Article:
The first part is of course from the government. The second is that we've issued construction bonds already, over 8 billion RMB. The last part, but not the least, we have got so many contributions from corporations worldwide. Up to today we've got 13 global strategic partners, another ten we call senior partners, another 13 we call project partners – that means they have contributed at different levels in terms of money to support Shanghai World Expo. We have got huge sums.

And we are going to issue the first ticket on March 27, which means within two weeks time we are going to sell tickets – firstly to groups, secondly to individuals. So individuals worldwide could buy a Shanghai World Expo ticket on July 1. The fee is 160 RMB, the cheapest so far in the whole history. I can give you some other figures: for instance, in 2005, the fee for Expo 2005 Aichi was 258 RMB, and another example is just last year in Zaragoza, the fee was even higher, equivalent to 358 RMB. Why did we take 160 RMB as the figure? Because we did it 6 years ago. In 2003 we decided the amount of the fee. The reason is very simple.

Just as I mentioned, when we bring the world expo home it means we are bringing the world home. So we hope our fellow countrymen and women could have the ability to come down, to see. However, the pity is that the capacity is still not large enough – we could only get one out of twenty Chinese to come down to watch the world exposition. That is why this is so important for us to put expo online.

David Ferguson: One of the other figures mentioned was the commitment by China to make 100 million US dollars available to other developing countries, to help them to participate in the Expo. Have you been able to meet that commitment and how is it bearing fruit?

Zhou Hanmin: Thank you for this question. As a matter of fact, as early as 2001, in the document, we announced, frankly speaking, the largest sum of what we call "facilitation", for the participation by developing countries, 100 million US dollars, not yuan, it is a big sum, meaning almost 700 million RMB. This sum of money went down to the bureau as early as the end of 2002, then we worked out a classification of the category for developing countries.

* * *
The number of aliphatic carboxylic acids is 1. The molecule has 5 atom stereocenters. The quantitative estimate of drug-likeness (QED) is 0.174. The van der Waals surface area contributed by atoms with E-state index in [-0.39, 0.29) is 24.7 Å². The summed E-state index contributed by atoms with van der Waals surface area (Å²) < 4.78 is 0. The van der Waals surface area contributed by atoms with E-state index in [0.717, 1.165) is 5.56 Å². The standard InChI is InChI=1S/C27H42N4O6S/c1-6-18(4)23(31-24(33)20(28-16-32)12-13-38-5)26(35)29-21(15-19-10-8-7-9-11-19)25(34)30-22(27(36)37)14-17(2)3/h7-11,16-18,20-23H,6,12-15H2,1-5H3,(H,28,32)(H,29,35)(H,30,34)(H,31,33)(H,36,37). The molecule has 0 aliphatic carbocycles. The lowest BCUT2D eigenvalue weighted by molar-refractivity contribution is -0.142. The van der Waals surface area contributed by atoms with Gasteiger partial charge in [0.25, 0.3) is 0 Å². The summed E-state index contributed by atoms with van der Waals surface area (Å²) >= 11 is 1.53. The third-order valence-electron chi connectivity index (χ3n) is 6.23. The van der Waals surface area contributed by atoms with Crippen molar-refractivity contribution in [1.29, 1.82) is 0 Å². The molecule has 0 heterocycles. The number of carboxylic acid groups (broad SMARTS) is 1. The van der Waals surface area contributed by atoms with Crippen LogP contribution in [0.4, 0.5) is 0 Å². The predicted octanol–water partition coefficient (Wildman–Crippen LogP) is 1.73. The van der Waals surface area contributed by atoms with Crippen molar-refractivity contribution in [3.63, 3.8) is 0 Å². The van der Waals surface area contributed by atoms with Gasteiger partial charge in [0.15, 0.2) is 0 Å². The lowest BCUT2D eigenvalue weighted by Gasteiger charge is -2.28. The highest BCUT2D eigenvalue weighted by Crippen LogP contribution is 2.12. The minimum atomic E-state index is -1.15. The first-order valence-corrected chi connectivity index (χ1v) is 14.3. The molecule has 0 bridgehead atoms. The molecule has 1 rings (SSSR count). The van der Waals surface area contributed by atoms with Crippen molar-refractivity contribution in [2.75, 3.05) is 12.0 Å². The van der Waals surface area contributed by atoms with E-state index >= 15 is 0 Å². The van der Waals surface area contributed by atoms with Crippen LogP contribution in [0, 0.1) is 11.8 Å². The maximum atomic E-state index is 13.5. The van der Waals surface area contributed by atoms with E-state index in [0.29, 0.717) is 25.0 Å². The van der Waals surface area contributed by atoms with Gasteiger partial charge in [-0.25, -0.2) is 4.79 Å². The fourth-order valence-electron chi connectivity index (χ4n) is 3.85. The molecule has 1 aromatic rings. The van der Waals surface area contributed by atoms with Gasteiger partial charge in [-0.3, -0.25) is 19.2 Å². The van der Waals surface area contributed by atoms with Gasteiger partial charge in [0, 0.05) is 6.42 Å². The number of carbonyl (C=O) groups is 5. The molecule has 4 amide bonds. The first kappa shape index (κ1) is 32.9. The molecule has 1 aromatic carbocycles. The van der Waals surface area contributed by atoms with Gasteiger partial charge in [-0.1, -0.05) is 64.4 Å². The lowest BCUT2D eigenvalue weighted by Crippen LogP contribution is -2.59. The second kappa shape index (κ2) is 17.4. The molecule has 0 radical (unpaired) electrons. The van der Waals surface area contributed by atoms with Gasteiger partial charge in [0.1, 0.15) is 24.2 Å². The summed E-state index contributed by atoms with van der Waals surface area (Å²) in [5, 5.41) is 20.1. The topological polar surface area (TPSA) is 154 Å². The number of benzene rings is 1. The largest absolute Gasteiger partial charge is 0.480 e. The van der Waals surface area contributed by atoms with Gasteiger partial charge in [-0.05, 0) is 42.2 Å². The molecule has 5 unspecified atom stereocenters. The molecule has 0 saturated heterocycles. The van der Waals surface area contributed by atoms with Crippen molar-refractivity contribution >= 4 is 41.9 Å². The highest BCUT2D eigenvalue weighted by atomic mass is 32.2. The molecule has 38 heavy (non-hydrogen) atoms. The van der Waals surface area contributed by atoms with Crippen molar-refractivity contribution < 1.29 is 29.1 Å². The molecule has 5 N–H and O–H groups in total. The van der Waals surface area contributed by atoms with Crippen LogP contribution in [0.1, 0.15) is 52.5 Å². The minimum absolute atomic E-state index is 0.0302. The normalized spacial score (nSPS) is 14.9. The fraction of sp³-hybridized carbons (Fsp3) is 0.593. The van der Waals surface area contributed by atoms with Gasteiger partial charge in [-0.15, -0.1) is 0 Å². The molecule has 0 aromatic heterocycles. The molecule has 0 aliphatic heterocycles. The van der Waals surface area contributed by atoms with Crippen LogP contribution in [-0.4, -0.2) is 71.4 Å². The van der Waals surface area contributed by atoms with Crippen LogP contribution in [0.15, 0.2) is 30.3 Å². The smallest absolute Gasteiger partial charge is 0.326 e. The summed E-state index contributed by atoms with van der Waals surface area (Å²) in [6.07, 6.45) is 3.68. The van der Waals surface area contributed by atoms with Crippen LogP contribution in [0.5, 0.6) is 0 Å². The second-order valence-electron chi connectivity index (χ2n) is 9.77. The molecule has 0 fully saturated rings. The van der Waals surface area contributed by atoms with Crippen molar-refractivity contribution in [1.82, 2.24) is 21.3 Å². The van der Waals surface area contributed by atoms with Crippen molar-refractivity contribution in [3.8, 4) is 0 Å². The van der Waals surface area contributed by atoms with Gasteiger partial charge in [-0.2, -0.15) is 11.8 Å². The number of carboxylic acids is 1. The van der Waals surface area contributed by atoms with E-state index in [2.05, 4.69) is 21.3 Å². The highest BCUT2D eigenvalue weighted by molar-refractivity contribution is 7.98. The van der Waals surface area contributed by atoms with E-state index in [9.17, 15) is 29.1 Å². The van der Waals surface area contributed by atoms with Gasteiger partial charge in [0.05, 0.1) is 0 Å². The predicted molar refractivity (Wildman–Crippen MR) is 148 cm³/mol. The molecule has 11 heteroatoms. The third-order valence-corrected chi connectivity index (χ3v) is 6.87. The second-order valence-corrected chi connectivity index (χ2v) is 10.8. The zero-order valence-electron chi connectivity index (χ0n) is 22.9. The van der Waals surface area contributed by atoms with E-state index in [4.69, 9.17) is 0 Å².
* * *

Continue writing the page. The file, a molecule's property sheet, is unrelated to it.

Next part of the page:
We are going to contribute to two categories. First, the least developed countries, meaning the per capita GDP equal to 958 US dollars. At this moment, there are 49 countries in that category. Second, middle to lower income developing countries, at the middle level but still very low, meaning the per capita GDP equal to 3258 US dollars. At this moment, there are over 70. That means now we are doing our best for those 120 countries to participate in two very specific means.

First, we are constructing brand new pavilions for those countries free of charge; it is a huge sum of money, not within the overall amount of 100 million, another maybe 100 million for the construction of those pavilions. We are constructing nine in total for developing countries, and another two for international organizations, because lots of international organizations don't have the financial support for the participation, but they are important to participate.

And second, we are going to have an amount of money for each of the developing countries, for the interior designs, for the development of their themes, for the arrangement for the VIP visitors, for the National Day, so on and so forth, because each of countries is going to choose one day as their national day. They need to get that sum of money. So we will contribute 650,000 US dollars for each and every single nation.

So this time you will see that the joint pavilions will be the highlight of Shanghai Modern Expo. The developing countries will feel great to join together, to demonstrate their very much unique culture by themselves, while showing a joint effort for the future.

Preparations for Shanghai World Expo